From rescuing and rehabilitating stray animals to riding for a cause – the top Social Stories of the week

This week, SocialStory witnessed a slew of inspiring stories of people aiding other people and animals, along with the empowerment of India’s weaver communities.
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Sajesh S from Bengaluru quit his job as Brand Consultant and is pursuing his dream of becoming an animal activist. Meanwhile, after being dormant for a couple of months, the volunteers at Humanity United Together (HUT) came together to help those who have been impacted by COVID-19.

The Habitats Trust, an organisation that is protecting natural habitats and indigenous species through strategic partnerships and on-ground efforts, is leveraging technology for the same.

On the other hand, six handloom enthusiasts are bridging the gap between India’s weavers and prospective clients across the world.

Here are the top Social Stories of the week:

Meet the 31-year-old animal lover from Bengaluru who left his job to care for over 300 strays

Sajesh (in blue) with one of the volunteers, and a rescued dog.

Every other day, we hear of stray dogs in India being subjected to atrocities, many of whom are left to die on the streets. In fact, the country has more than 35 million stray dogs, many of whom die without any food or shelter or due to dog-related diseases.

Seeing their condition, Bengaluru-based animal rights activist Sajesh S, who was working as a branding consultant with a company, left his job to become a voice for these dogs.

He started Animal Lives Are Important (ALAI), a dog rescue and rehabilitation shelter for injured, sick, and differently-abled dogs, in Bagalur, Bengaluru in September 2017. The shelter now houses over 300 dogs and other stray animals like injured cows.

How HUT helped people and animals in distress during the pandemic

Feeding the stray dogs

As India fights the COVID-19 pandemic, NGOs across the country have been working relentlessly to help those affected. With limited resources, these organisations have helped the underprivileged sections of society by providing relief materials.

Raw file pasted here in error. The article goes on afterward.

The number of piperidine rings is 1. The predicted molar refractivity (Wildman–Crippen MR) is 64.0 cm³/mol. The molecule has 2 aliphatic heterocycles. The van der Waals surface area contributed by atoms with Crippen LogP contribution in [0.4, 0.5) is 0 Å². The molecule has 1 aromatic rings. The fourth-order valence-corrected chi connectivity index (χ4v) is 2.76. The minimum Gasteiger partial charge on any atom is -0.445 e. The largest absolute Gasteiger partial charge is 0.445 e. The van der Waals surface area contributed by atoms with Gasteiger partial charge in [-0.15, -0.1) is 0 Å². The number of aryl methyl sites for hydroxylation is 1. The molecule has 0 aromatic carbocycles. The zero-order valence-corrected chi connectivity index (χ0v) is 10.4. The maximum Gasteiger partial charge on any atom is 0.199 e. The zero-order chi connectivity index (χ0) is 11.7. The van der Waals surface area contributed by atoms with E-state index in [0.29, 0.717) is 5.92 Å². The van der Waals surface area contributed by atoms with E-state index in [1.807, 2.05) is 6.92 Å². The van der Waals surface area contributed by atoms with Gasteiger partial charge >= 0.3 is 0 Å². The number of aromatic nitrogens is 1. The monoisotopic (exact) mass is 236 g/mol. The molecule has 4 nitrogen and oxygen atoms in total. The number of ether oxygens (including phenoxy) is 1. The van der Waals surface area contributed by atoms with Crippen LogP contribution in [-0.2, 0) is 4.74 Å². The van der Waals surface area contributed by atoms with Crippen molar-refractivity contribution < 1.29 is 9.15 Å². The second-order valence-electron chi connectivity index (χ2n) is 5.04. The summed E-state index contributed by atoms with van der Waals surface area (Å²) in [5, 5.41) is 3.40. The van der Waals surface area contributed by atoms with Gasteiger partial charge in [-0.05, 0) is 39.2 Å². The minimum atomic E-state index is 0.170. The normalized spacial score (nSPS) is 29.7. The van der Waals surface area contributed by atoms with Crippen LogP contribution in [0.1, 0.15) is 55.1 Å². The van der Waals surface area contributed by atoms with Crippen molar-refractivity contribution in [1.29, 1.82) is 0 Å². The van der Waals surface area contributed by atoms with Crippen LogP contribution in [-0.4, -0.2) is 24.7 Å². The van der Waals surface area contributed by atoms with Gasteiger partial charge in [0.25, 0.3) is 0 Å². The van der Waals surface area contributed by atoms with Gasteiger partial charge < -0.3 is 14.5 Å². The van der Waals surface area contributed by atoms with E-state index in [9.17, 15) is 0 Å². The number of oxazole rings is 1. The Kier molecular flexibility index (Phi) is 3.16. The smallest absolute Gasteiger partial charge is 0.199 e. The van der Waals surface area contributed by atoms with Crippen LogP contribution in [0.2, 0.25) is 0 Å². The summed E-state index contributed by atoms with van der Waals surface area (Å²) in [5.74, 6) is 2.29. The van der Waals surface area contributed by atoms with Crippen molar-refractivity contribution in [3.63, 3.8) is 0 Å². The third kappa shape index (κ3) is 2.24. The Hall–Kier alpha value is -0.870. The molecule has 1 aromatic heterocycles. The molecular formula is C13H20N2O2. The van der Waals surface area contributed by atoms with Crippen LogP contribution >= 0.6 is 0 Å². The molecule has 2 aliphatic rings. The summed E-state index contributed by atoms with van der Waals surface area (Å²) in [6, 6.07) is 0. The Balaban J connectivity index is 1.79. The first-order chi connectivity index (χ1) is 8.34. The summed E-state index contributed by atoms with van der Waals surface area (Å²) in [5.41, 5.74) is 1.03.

Despite the challenges, NGOs and volunteers came forward, risking their lives to keep the spirit of humanity alive. Humanity United Together (HUT), a volunteer-driven NGO from Bengaluru, is also helping a number of families affected by the pandemic.

The organisation was started in 2016 by a group of seven engineering students from Bengaluru – Adil Hamza Khan L, Rishabh Jain, Haneefa Nida, Priyanka C, Roushan Meraj, Aaron Geoffrey, and Prerana Reddy P.

How The Habitats Trust is trying to change the approach to conservation in India

The Habitats Trust is supporting conservation efforts across ecosystems

While campaigns to save the tiger, the rhino, the elephant, and the Gangetic crocodile have been in the spotlight, not much is known about the efforts to conserve and protect lesser-known species like the pygmy hog.

“The conservation of these species and habitats, which attract very little attention, is extremely critical to maintaining ecosystems and landscapes,” says Rushikesh Chavan, Head of The Habitats Trust (THT), an organisation that is working towards protecting natural habitats and indigenous species through strategic partnerships and on-ground efforts.

Founded in 2018 by Roshni Nadar Malhotra, the CEO of HCL Corporation and Trustee of the Shiv Nadar Foundation, and Shikhar Malhotra, the Vice Chairman of HCL Healthcare and Trustee, Shiv Nadar Foundation, THT is leveraging technology for conservation and awareness generation. Rushikesh says that their strategy is not to compete with other conservation organisations, but to be enablers of conservation.

How six women helped India’s weavers earn over Rs 70 lakh in just three months during the pandemic

Clockwise from left: Pochampally (Jeelaguru); Chanderi (Zaheen); Pashmina (Mir Sahab); Maheshwari (Aziz); Benarasi (Sarfaraz); Bagru (Gopalji); Kota (Haaji Sahab); Chikankari (Ajay)

As per the 4th All India Handloom Census (2019-20), there are 26, 73,891 handloom weavers and 8,48,621 allied workers in the country, but with no sustainable livelihood to be made, those numbers are dwindling.

One ray of hope that has emerged during the pandemic to help revive interest in the handloom sector is the Resource Helpline Bridge for Weavers (Bridge), a collective of six women who are handloom enthusiasts and are bridging the gap between India’s weavers and prospective clients across the world. What’s commendable is that they are driven purely by their love for the craft and are not making any money from this enterprise.

This Bengaluru biker community is riding together for social causes

The core team

Pursuing your dreams while contributing to society is an unmatchable feat. But that is something on the minds of a group of biking enthusiasts who want to change the world for the better.

Bengaluru-based Bros on Wheels is a community of over 60 bikers, who formed the group on June 21, 2018, which also happens to be World Motorcycle Day.

The community has three main factions – BroFast Rides which focuses on short, monthly, breakfast rides; the longer EPIC rides that take about two to five days and cover the longer distances; and BroCode.

Through BroCode, a unique campaign of the organisation, the fellow bikers give back to the community. This faction was particularly inspired by a tragic event that shook India in 2019 – the Pulwama attack. Since then, Bros on Wheels has made it a point to work towards social causes.

Edited by Kanishk Singh

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